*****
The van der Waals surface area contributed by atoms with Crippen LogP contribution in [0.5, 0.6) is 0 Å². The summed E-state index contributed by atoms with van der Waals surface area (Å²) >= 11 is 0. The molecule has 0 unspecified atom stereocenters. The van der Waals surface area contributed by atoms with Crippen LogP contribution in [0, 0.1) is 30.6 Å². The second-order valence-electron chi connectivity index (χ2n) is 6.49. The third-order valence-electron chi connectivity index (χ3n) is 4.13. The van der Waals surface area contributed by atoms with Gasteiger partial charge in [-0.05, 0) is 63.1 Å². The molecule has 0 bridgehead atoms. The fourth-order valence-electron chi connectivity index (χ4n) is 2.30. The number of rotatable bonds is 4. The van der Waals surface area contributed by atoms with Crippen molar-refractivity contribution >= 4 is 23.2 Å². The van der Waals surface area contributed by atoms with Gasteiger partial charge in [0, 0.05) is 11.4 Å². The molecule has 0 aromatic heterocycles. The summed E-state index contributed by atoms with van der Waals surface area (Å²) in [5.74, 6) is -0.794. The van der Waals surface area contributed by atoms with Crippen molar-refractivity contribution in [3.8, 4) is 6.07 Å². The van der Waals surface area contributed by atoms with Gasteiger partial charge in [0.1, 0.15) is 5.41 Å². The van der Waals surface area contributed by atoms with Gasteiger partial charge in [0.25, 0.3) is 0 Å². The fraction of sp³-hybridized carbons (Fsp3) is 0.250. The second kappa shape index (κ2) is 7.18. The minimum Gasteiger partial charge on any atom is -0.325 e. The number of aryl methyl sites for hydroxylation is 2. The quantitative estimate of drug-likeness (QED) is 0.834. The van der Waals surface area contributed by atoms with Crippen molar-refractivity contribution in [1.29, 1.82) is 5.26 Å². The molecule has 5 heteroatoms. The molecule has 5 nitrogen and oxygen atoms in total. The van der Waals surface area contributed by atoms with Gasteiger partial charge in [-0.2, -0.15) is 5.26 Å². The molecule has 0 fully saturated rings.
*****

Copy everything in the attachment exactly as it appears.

The van der Waals surface area contributed by atoms with Crippen LogP contribution in [0.5, 0.6) is 0 Å². The summed E-state index contributed by atoms with van der Waals surface area (Å²) >= 11 is 0. The molecule has 0 unspecified atom stereocenters. The van der Waals surface area contributed by atoms with Crippen LogP contribution in [0, 0.1) is 30.6 Å². The second-order valence-electron chi connectivity index (χ2n) is 6.49. The third-order valence-electron chi connectivity index (χ3n) is 4.13. The van der Waals surface area contributed by atoms with Gasteiger partial charge in [-0.05, 0) is 63.1 Å². The molecule has 0 bridgehead atoms. The fourth-order valence-electron chi connectivity index (χ4n) is 2.30. The number of rotatable bonds is 4. The van der Waals surface area contributed by atoms with Crippen molar-refractivity contribution >= 4 is 23.2 Å². The van der Waals surface area contributed by atoms with Gasteiger partial charge in [0, 0.05) is 11.4 Å². The molecule has 0 aromatic heterocycles. The summed E-state index contributed by atoms with van der Waals surface area (Å²) in [5.74, 6) is -0.794. The van der Waals surface area contributed by atoms with Crippen molar-refractivity contribution in [3.8, 4) is 6.07 Å². The van der Waals surface area contributed by atoms with Gasteiger partial charge in [0.1, 0.15) is 5.41 Å². The van der Waals surface area contributed by atoms with Gasteiger partial charge in [0.25, 0.3) is 0 Å². The fraction of sp³-hybridized carbons (Fsp3) is 0.250. The second kappa shape index (κ2) is 7.18. The minimum Gasteiger partial charge on any atom is -0.325 e. The number of aryl methyl sites for hydroxylation is 2. The quantitative estimate of drug-likeness (QED) is 0.834. The van der Waals surface area contributed by atoms with Crippen molar-refractivity contribution in [1.29, 1.82) is 5.26 Å². The molecule has 5 heteroatoms. The molecule has 5 nitrogen and oxygen atoms in total. The van der Waals surface area contributed by atoms with Gasteiger partial charge in [-0.2, -0.15) is 5.26 Å². The molecule has 0 fully saturated rings.